Page 99 - Jewish Book Annual Volume 45

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GOLDSMITH / LEVICK’S QUEST
9 1
Throughout his literary career, Leivick grappled with one of
the great ideas of Jewish history and produced a trilogy of plays
{Chains of the Messiah, The Golem
and
The Comedy o fRedemption),
the
poetic drama
The Wedding in Fernwald,
and a number of shorter
poems on the Messianic theme. Taken together, these works
comprise a major poetic history of the Messianic idea, a record of
the growth of the hope and the longing in the heart of the author
and his contemporaries, and a framework in which the Messiah
symbol might become relevant in our time.
In a foreword to the Hebrew translation of the redemption tril­
ogy, Leivick wrote that “especially now, after years of catastrophe
and destruction in our lives, events which were followed by the
miracle of the birth of the State of Israel — only now does it seem
to me that we stand anew before the first sensing of Messiah’s
existence, before the feeling that he is with us, but we still do not
see his full countenance, his revealed likeness. We are in the
minutes of the Beginning, and feel his existence in the tremor of
the heart, as on the day in which there arose in us the legend of his
birth.”11
The dominant motif of Leivick’s Messianic plays and poems is
the sense of responsibility for all that suffers. In addition, he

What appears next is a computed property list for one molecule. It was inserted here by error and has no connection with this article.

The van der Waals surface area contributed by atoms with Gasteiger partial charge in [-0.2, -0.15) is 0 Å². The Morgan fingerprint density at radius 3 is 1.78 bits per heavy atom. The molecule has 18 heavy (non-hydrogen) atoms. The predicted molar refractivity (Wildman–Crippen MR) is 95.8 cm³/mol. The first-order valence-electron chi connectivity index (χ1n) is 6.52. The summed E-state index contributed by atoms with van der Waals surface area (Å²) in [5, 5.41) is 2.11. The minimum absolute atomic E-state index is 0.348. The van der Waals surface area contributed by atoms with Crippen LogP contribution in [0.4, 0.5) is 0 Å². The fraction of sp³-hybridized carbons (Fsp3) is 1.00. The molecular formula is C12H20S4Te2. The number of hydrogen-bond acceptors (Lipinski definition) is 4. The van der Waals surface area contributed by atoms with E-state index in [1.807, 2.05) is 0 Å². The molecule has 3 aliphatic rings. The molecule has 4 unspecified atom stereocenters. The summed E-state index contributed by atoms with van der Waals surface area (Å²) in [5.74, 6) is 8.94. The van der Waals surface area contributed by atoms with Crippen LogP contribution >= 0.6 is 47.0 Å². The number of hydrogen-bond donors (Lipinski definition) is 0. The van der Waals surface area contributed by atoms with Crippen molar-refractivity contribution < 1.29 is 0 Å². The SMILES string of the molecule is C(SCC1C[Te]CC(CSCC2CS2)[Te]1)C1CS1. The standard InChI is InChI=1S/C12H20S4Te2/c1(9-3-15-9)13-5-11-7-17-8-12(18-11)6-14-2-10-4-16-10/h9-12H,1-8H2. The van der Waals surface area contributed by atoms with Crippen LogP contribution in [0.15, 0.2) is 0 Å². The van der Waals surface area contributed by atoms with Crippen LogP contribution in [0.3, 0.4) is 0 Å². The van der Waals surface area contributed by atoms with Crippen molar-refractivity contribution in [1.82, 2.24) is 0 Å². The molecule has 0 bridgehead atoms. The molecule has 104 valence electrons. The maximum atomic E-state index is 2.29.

emphasized that the redemption cannot be forced. Until the
spirit necessary for deliverance emerges, until moral responsibil­
ity and conscience prevail on earth, redeemers will be “only a pre­
text, only ajoke for the last fool on the street.”12Like the Messiah
of whom Isaiah spoke, who would act with justice to the hopeless
and decide fairly for the humble (Isa. 11:4), Leivick’s Messiah is
motivated by a horrifying sense of responsbility for those that suf­
fer and those who are wronged. Leivick’s message is that people
must be made aware that Messiah can be found in their own
midst. Like the pioneers of Israel, “with white fingers he frees the
dust and stone” (.
Der Goyel in Negev).
“What is sorrow?,” asked
Leivick. “Sorrow is responsibility for everything, for everyone,
for all times.”13 Only when all people share in the moral con­
science and responsibility which is the essence of Messiah will
their encounter with him really take place.
11 H. Leivick,
Hezyonei Geulah,
Jerusalem, 1956, p.ix.
12 H. Leivick,
Ale Verk,
New York, 1940, vol. 2, p. 156.
13
ibid.,
p. 26 If.